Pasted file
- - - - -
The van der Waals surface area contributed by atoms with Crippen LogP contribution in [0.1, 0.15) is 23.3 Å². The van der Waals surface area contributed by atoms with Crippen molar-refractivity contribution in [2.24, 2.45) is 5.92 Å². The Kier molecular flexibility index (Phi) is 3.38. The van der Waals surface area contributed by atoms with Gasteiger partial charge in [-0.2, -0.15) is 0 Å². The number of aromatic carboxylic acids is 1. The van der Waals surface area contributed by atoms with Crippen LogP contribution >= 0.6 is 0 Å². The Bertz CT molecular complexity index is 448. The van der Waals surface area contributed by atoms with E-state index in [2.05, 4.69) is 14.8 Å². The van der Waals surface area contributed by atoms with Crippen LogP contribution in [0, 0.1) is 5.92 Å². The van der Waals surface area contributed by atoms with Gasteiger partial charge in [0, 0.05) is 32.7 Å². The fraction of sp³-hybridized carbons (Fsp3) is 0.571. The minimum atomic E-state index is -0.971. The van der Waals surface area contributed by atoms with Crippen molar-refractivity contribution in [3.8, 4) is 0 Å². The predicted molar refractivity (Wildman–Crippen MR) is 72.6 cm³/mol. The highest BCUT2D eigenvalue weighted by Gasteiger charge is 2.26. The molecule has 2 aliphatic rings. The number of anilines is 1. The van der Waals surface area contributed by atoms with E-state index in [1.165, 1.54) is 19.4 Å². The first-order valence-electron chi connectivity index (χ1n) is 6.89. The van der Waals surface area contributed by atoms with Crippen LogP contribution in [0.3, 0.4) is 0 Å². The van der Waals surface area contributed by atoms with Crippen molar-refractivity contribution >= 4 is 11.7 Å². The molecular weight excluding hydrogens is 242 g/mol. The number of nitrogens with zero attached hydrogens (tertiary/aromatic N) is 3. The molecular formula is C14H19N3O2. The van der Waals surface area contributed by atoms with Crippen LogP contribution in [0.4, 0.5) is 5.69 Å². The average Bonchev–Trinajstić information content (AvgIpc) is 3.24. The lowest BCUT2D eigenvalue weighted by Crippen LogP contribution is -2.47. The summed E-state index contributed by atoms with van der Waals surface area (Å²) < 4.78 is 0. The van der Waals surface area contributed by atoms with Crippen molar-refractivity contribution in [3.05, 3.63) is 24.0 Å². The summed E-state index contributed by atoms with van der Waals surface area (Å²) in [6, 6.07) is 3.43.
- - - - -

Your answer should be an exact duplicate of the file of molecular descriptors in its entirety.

The van der Waals surface area contributed by atoms with Crippen LogP contribution in [0.1, 0.15) is 23.3 Å². The van der Waals surface area contributed by atoms with Crippen molar-refractivity contribution in [2.24, 2.45) is 5.92 Å². The Kier molecular flexibility index (Phi) is 3.38. The van der Waals surface area contributed by atoms with Gasteiger partial charge in [-0.2, -0.15) is 0 Å². The number of aromatic carboxylic acids is 1. The van der Waals surface area contributed by atoms with Crippen LogP contribution >= 0.6 is 0 Å². The Bertz CT molecular complexity index is 448. The van der Waals surface area contributed by atoms with E-state index in [2.05, 4.69) is 14.8 Å². The van der Waals surface area contributed by atoms with Crippen LogP contribution in [0, 0.1) is 5.92 Å². The van der Waals surface area contributed by atoms with Gasteiger partial charge in [0, 0.05) is 32.7 Å². The fraction of sp³-hybridized carbons (Fsp3) is 0.571. The minimum atomic E-state index is -0.971. The van der Waals surface area contributed by atoms with Crippen molar-refractivity contribution in [3.8, 4) is 0 Å². The predicted molar refractivity (Wildman–Crippen MR) is 72.6 cm³/mol. The highest BCUT2D eigenvalue weighted by Gasteiger charge is 2.26. The molecule has 2 aliphatic rings. The number of anilines is 1. The van der Waals surface area contributed by atoms with E-state index in [1.165, 1.54) is 19.4 Å². The first-order valence-electron chi connectivity index (χ1n) is 6.89. The van der Waals surface area contributed by atoms with Crippen LogP contribution in [0.3, 0.4) is 0 Å². The van der Waals surface area contributed by atoms with Crippen molar-refractivity contribution >= 4 is 11.7 Å². The molecular weight excluding hydrogens is 242 g/mol. The number of nitrogens with zero attached hydrogens (tertiary/aromatic N) is 3. The molecular formula is C14H19N3O2. The van der Waals surface area contributed by atoms with Crippen LogP contribution in [0.4, 0.5) is 5.69 Å². The average Bonchev–Trinajstić information content (AvgIpc) is 3.24. The lowest BCUT2D eigenvalue weighted by Crippen LogP contribution is -2.47. The summed E-state index contributed by atoms with van der Waals surface area (Å²) < 4.78 is 0. The van der Waals surface area contributed by atoms with Crippen molar-refractivity contribution in [3.05, 3.63) is 24.0 Å². The summed E-state index contributed by atoms with van der Waals surface area (Å²) in [6, 6.07) is 3.43.